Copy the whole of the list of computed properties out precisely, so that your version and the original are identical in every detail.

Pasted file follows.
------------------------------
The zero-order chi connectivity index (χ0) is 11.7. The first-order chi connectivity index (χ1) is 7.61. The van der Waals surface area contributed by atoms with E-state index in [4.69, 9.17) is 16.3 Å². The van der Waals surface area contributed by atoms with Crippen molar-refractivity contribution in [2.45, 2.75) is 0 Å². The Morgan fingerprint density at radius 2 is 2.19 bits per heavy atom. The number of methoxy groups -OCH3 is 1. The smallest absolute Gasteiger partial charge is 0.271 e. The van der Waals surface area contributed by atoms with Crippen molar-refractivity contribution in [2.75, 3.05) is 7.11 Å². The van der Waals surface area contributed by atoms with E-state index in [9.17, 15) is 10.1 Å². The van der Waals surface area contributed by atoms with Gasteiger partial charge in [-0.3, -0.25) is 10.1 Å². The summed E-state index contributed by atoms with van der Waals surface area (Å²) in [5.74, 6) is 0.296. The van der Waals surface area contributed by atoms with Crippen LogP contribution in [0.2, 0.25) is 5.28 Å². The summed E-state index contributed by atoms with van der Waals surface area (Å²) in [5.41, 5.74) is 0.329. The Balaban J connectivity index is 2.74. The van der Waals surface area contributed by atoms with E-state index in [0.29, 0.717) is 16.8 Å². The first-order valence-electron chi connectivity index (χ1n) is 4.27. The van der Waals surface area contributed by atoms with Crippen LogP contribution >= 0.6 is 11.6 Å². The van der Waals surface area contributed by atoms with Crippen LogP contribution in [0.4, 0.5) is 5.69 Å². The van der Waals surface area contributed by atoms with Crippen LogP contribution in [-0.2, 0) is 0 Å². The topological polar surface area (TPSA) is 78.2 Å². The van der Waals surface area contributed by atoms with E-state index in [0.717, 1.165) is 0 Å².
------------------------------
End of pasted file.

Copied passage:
The zero-order chi connectivity index (χ0) is 11.7. The first-order chi connectivity index (χ1) is 7.61. The van der Waals surface area contributed by atoms with E-state index in [4.69, 9.17) is 16.3 Å². The van der Waals surface area contributed by atoms with Crippen molar-refractivity contribution in [2.45, 2.75) is 0 Å². The Morgan fingerprint density at radius 2 is 2.19 bits per heavy atom. The number of methoxy groups -OCH3 is 1. The smallest absolute Gasteiger partial charge is 0.271 e. The van der Waals surface area contributed by atoms with Crippen molar-refractivity contribution in [2.75, 3.05) is 7.11 Å². The van der Waals surface area contributed by atoms with E-state index in [9.17, 15) is 10.1 Å². The van der Waals surface area contributed by atoms with Gasteiger partial charge in [-0.3, -0.25) is 10.1 Å². The summed E-state index contributed by atoms with van der Waals surface area (Å²) in [5.74, 6) is 0.296. The van der Waals surface area contributed by atoms with Crippen LogP contribution in [0.2, 0.25) is 5.28 Å². The summed E-state index contributed by atoms with van der Waals surface area (Å²) in [5.41, 5.74) is 0.329. The Balaban J connectivity index is 2.74. The van der Waals surface area contributed by atoms with E-state index in [0.29, 0.717) is 16.8 Å². The first-order valence-electron chi connectivity index (χ1n) is 4.27. The van der Waals surface area contributed by atoms with Crippen LogP contribution >= 0.6 is 11.6 Å². The van der Waals surface area contributed by atoms with Crippen LogP contribution in [0.4, 0.5) is 5.69 Å². The van der Waals surface area contributed by atoms with Crippen LogP contribution in [-0.2, 0) is 0 Å². The topological polar surface area (TPSA) is 78.2 Å². The van der Waals surface area contributed by atoms with E-state index in [0.717, 1.165) is 0 Å².